Barn Owls – Parson Drove, May 2015

29 May 2015 // Birds //Photography

Photo 1

Words and pictures: Mat Bingham

Like the scene from the film The Lost Boys, as the sun goes down he leaves the roost, out for a nights hunting. Every night a Barn Owl takes the same route, flying along a row of fence posts scanning the long grass using both sight and sound. Any noise or movement attracts his attention causing him to hover and get a fix on the prey below. His eyesight is much more acute than mine and the heart shaped face made of small downy feathers funnels sound to his ears. Mind made up he spills the air from his wings, dropping like a stone disappearing into the long grass. It’s all slightly surreal. I cannot believe I’m stood here watching this drama unfold right in front of me. So silent is his flight that it feels like I’m watching a David Attenborough documentary with the sound turned off.

The hunt is unsuccessful, as lethal as he is more often than not he misses the voles hiding below him. His flightpath is determined by hunting success, continuing along the same route each night until he catches something, he will return to the barn when his appetite is sated. I have been watching him at dawn and dusk now for several months.

I wake early and leave the house approaching the spot where I usually watch from, I can clearly hear hissing coming from the barn which is some distance away from me. It’s not me that is irritating him; the wind is blowing from the barn towards me so he cannot hear my approach. Agitated and as the sun starts to appear over the horizon he leave the barn, diving over the hedge and then the road, heading west across ploughed fields. I watch him disappear from view as my eye catches movement; a second owl has just left the barn. I spot a ring on its foot and the bird is definitely much bigger. My owl is sharing his home with a female barn owl. She heads off to hunt taking a different route to him. She flies across the fields south, following the line of a dyke towards the next village.

I stay a while but the owls are long gone and don’t look like they will be heading back anytime soon. I retrace my earlier steps looking for pellets at the foot of posts I have seen them use but I don’t find any. Focussed on trying to spot the plum sized regurgitated bones and fur, glancing up, the post right in front of me is occupied, the female barn owl is sat watching me. She must have double backed and flown right past me when I had my eyes to the ground.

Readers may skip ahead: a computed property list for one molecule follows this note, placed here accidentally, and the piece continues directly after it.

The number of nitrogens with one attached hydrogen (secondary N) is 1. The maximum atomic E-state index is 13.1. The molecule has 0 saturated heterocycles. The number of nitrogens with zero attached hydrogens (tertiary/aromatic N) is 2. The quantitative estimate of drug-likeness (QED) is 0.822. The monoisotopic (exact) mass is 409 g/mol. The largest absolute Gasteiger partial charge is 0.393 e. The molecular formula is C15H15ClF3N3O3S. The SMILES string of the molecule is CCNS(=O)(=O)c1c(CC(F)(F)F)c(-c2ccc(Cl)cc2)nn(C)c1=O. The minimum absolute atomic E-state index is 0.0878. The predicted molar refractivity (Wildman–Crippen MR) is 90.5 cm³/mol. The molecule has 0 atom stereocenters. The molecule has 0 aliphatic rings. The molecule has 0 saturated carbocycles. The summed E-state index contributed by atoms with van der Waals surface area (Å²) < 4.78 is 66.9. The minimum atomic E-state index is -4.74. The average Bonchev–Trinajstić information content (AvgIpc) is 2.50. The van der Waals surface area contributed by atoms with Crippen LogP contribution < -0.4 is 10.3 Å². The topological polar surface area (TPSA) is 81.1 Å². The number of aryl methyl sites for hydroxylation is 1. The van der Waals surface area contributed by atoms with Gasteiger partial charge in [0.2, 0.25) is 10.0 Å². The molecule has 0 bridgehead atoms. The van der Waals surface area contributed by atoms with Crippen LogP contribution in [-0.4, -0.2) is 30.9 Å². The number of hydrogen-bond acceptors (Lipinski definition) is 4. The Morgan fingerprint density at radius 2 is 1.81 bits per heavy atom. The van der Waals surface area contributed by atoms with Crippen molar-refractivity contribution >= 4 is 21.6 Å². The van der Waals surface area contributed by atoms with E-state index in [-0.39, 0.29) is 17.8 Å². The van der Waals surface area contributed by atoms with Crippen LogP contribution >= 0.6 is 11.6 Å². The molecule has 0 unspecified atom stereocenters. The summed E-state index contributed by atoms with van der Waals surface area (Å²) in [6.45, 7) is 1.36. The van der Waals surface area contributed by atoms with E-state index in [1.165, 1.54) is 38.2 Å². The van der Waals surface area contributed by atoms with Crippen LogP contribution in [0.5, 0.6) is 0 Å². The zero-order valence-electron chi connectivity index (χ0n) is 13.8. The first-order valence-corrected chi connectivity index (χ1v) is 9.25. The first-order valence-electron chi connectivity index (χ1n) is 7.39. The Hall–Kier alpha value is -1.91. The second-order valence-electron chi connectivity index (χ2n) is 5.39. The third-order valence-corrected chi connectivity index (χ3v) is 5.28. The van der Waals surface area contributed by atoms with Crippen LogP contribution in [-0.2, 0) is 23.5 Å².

She takes to the air and flies across a field towards a row of bungalows, landing on top of a rotary dryer in a back garden. She rests there for a few minutes and then heads off. I return to my mum’s house, it’s time for my breakfast as well.
I plan to leave mums later in the day and drive home but I decide to delay my journey long enough to see if the barn owls are about at dusk. Walking along the track towards the fields where they hunt, there is a wren singing its final rendition of a familiar tune. I pause for a short while to listen to the beautiful and complex song. Finally moving off I spook a blackbird which flies away from me low to the ground and into a hedge sounding a warning call as it goes. It is then that I notice one of the owls is already out of the barn and is sat in a tree watching my approach.

Photo 2

It looks like the male. He takes flight and leisurely takes a route back to the barn, which cuts across someone’s garden past a kitchen window. The light is on and I wonder if he is spotted gliding past as the evenings dinner plates are washed up.

Male Barn Owl Hunting, Parson Drove

Male Barn Owl Hunting, Parson Drove

Eventually it gets too dark to see so I leave the owls to the night and head home.

Mat Bingham archive.

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